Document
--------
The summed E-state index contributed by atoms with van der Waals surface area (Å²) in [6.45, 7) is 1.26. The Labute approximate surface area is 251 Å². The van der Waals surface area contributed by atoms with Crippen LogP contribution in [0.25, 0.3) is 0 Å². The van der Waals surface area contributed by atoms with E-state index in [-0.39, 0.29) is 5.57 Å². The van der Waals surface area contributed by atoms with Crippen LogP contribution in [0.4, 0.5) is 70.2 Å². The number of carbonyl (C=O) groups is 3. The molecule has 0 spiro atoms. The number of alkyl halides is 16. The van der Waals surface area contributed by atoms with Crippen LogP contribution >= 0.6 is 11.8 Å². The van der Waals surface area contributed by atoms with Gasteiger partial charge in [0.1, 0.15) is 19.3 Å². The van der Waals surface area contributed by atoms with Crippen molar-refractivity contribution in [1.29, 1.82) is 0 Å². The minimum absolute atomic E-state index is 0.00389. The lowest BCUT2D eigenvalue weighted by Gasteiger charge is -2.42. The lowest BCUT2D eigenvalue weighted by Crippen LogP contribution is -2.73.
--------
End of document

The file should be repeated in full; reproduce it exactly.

The summed E-state index contributed by atoms with van der Waals surface area (Å²) in [6.45, 7) is 1.26. The Labute approximate surface area is 251 Å². The van der Waals surface area contributed by atoms with Crippen LogP contribution in [0.25, 0.3) is 0 Å². The van der Waals surface area contributed by atoms with E-state index in [-0.39, 0.29) is 5.57 Å². The van der Waals surface area contributed by atoms with Crippen LogP contribution in [0.4, 0.5) is 70.2 Å². The number of carbonyl (C=O) groups is 3. The molecule has 0 spiro atoms. The number of alkyl halides is 16. The van der Waals surface area contributed by atoms with Crippen LogP contribution >= 0.6 is 11.8 Å². The van der Waals surface area contributed by atoms with Gasteiger partial charge in [0.1, 0.15) is 19.3 Å². The van der Waals surface area contributed by atoms with Crippen molar-refractivity contribution in [1.29, 1.82) is 0 Å². The minimum absolute atomic E-state index is 0.00389. The lowest BCUT2D eigenvalue weighted by Gasteiger charge is -2.42. The lowest BCUT2D eigenvalue weighted by Crippen LogP contribution is -2.73.